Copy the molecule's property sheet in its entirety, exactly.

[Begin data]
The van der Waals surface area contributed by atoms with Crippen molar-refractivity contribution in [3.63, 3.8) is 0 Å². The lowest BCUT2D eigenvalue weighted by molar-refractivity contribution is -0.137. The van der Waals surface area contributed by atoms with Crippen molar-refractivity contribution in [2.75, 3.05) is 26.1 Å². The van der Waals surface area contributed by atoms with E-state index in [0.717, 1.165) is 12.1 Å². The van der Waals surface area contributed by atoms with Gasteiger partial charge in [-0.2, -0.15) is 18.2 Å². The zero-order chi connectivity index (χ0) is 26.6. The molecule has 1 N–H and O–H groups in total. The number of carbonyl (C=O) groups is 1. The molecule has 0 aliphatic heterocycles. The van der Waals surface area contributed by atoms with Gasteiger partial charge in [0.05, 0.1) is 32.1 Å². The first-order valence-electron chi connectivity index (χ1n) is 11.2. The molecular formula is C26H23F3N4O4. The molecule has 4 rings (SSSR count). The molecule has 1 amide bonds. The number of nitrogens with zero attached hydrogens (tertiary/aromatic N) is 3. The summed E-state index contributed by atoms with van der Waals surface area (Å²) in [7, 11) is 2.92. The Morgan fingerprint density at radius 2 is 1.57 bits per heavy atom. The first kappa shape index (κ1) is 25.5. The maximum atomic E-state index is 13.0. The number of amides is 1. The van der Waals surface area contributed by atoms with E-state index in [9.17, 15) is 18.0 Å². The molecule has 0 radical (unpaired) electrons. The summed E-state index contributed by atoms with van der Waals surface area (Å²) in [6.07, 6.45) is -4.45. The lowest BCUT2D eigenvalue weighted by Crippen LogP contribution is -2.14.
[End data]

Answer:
The van der Waals surface area contributed by atoms with Crippen molar-refractivity contribution in [3.63, 3.8) is 0 Å². The lowest BCUT2D eigenvalue weighted by molar-refractivity contribution is -0.137. The van der Waals surface area contributed by atoms with Crippen molar-refractivity contribution in [2.75, 3.05) is 26.1 Å². The van der Waals surface area contributed by atoms with E-state index in [0.717, 1.165) is 12.1 Å². The van der Waals surface area contributed by atoms with Gasteiger partial charge in [-0.2, -0.15) is 18.2 Å². The zero-order chi connectivity index (χ0) is 26.6. The molecule has 1 N–H and O–H groups in total. The number of carbonyl (C=O) groups is 1. The molecule has 0 aliphatic heterocycles. The van der Waals surface area contributed by atoms with Gasteiger partial charge in [0.05, 0.1) is 32.1 Å². The first-order valence-electron chi connectivity index (χ1n) is 11.2. The molecular formula is C26H23F3N4O4. The molecule has 4 rings (SSSR count). The molecule has 1 amide bonds. The number of nitrogens with zero attached hydrogens (tertiary/aromatic N) is 3. The summed E-state index contributed by atoms with van der Waals surface area (Å²) in [7, 11) is 2.92. The Morgan fingerprint density at radius 2 is 1.57 bits per heavy atom. The first kappa shape index (κ1) is 25.5. The maximum atomic E-state index is 13.0. The number of amides is 1. The van der Waals surface area contributed by atoms with E-state index in [9.17, 15) is 18.0 Å². The molecule has 0 radical (unpaired) electrons. The summed E-state index contributed by atoms with van der Waals surface area (Å²) in [6.07, 6.45) is -4.45. The lowest BCUT2D eigenvalue weighted by Crippen LogP contribution is -2.14.